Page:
Turn Performance Into a Partnership


Instead of associating performance with power, try a partnership approach for positive and lasting change. You may not like getting feedback, but you can’t deny its importance. Receiving robust feedback is a key driver of performance and leadership effectiveness. And when people ask for feedback, they are generally seen as more effective by their superiors and peers. There’s just one problem: Most of the time, feedback is hierarchical. One person (e.g. the manager) holds the power and directs the process while the other (e.g. the employee) takes cues from the top. When… Read More

Giving Difficult Feedback to Parents


When teachers “bundle” feedback for parents, tough conversations can go much smoother. As educational partners, teachers and parents share responsibility for the success of children. Keeping open lines of communication is essential to maintaining a relationship of transparency and trust. Parents expect and deserve honest feedback about their children’s progress. But when situations call for difficult conversations, teachers can become agitated and apprehensive.

5 Coaching Questions To Build Your Self-Awareness


Ask these questions to create self-awareness about your work, goals and growth. Great coaching starts with mirror holding – the things we say and do to help people see themselves in a whole new light. Instead of telling others how to improve, great coaches ask questions that help others chart their own improvement path. It’s also the key to generating more self-awareness about how you work and develop next-level strengths. Based on the inspiring leaders I wrote about in The Feedback Fix and my own experiences as a leadership coach, here are five must-have question… Read More

How to PREP feedback for success

Before you offer feedback, make sure you PREP first. It’s a simple four-part formula to make your feedback more specific, actionable and clear. And it’s incredibly easy to do, whether you’re offering unsolicited feedback or asked to weigh in on an issue. “PREP” stands for Point, Reason, Explain, & Prompt. And it can be applied virtually anytime and in any situation. Let’s say your boss asks for your thoughts on a new product idea. Instead of offering up a hazy or unfocused praise sandwich, use the PREP method to deliver more specific… Read More

Are you “bike-shedding” your feedback?

Resist the urge to begin with easy but trivial matters. Are you “bike-shedding” your feedback? Bike-shedding refers to the act of spending lots of time on unimportant details while leaving crucial matters unattended. The term traces back to 1955 article in The Economist by C. Northcote Parkinson, a British naval historian and author. “Parkinson’s Law of Triviality” states that people tend to focus on things that are trivial but easy rather than those that are important and hard. To make his point, Parkinson described a fictitious committee overseeing plans for a nuclear… Read More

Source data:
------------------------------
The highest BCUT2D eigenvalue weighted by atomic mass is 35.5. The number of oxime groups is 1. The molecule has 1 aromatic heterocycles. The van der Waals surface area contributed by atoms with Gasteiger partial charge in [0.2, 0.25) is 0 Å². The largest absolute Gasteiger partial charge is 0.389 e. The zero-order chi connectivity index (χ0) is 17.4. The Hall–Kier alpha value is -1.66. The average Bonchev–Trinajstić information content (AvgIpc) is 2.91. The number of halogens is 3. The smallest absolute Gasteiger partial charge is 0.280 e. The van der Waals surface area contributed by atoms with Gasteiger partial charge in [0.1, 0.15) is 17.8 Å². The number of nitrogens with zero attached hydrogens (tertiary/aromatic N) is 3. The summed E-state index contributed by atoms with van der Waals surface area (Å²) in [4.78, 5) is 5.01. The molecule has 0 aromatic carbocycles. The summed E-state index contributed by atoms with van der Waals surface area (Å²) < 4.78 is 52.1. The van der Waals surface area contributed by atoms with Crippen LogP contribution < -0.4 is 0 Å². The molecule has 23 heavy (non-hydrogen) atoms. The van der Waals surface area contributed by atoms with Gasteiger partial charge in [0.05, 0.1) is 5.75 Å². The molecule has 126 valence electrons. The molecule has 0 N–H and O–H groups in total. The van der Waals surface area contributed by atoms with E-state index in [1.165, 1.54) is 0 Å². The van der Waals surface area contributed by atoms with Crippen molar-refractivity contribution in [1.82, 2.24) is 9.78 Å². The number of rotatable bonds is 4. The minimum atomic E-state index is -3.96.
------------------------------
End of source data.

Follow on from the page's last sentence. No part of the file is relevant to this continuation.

50 Workplace Phrases We Love to Hate


If you dislike workplace jargon but find yourself using it anyways, you’re not alone. A recent survey by American Express found that 88% of respondents said they use jargon without understanding it, and 64% reported using words and terms like this “multiple times” weekly. Curious, I polled my LinkedIN network about the words or phrases they wish they could eliminate from the workplace. Based on their responses, here is the 2017 Workplace Jargon blacklist:

Giving Feedback That’s Radically Transparent

Honest feedback is a gift. Here’s how you can start delivering it. Giving transparent feedback is a challenge for most people. Want to know what radically transparent feedback looks like? Here’s an actual email sent to Ray Dalio, the founder of Bridgewater Associates, by an employee named Jim Haskel: Ray –   You deserve a “D-” for your performance today in the meeting.  You did not prepare at all, because there is no way you could have and been that disorganized.   In the future, I/we would ask you to take some… Read More

Give Feedforward Like a Fighter Pilot


Feedforward is a unique approach to giving feedback that improves performance, boosts productivity, and keeps teams on track. Unlike traditional feedback, feedforward is timely, continuous, and focused on development – a refreshing change from the typical feedback fare that rarely makes a positive difference or offers much insight about how work gets done.

Too much feedback makes people less effective


Giving too much feedback is counterproductive. People can’t fix what they can’t see. From time to time, it’s our job – as managers, teachers, parents and friends – to see for them. By providing eye-opening feedback, we eliminate some of the tunnel vision that keeps others from recognizing their personal or professional flaws. And while sharing negative feedback can be good news, we need to be particular about how much of it we share at once.

Why Negative Feedback Might Be Good For You


Few people like hearing bad news about themselves. Getting a tough performance review or being called out for a mistake challenges our status and triggers feelings of shame, frustration, and helplessness. Negative feedback floods the brain with stress-inducing hormones that raise our threat awareness and causes a momentary loss of executive functioning. If an unfavorable report makes you think you’ve lost your mind, it’s probably because you have. But before we write off the criticisms we receive from bosses and friends, here’s the surprising part about negative feedback: It might actually be… Read More